There is something dying in the cemetery. Not something that died a long time ago, but something that is dying now. Every time I drive down the hill from my house I see the monstrously tall orange metal crane taking out living beings that have been there so long a time.
I called, like many others and was told “We are taking them out because they are not indigenous. They are not good for native life in California”. At what point does something become indigenous i wondered. There was no use arguing with him. My phone call had been passed from the Hispanic woman who answered it, to another woman and finally to this slick gentleman who claimed they were not harming the habitat. “What about all the wild turkeys on the road now, the deer looking lost, the young ones, jumping here and there?” There was no use arguing with him. He told me there was no owl in the tree, like people say. The cemetery is privately owned. It is our neighborhood but it is his Cemetery.
Then I realized what his cemetery wants. It wants to keep us out. No more walking there with our dogs, no more random aimless teenagers killing time. No more people walking quietly after they pass through the hole in the chain link fence. We walked practically hidden on crumbling cracked cement pathways covered with fallen Eucalyptus leaves amid the fallen over cement tombstone.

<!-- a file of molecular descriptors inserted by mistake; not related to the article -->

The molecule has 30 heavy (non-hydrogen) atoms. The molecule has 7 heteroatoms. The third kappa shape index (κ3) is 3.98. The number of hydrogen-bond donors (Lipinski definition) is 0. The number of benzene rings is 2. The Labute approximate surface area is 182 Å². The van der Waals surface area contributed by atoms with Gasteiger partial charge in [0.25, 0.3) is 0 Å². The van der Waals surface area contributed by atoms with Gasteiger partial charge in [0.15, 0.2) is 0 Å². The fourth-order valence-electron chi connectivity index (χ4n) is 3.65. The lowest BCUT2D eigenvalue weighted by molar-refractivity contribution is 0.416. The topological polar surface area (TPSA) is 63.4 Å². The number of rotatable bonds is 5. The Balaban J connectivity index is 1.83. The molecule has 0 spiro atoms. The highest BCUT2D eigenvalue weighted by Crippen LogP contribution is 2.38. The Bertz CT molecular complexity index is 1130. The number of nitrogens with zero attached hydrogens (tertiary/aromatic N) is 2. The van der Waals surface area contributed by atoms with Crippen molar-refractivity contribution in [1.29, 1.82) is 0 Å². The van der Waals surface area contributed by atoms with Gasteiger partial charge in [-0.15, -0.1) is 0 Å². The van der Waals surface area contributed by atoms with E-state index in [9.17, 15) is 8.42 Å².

“This is the unendowed part of the cemetery”, he says, like i don’t know that. The Hearst Family mausoleum designed by Julia Morgan is on the other side of the hill.
My sister, my father, my mother and some of my friends are buried in the ground. I have never visited any of the graves after the funeral. I have never for a moment thought they were there. They are not there. The stone is. The grass is. The birds are. The trees were.

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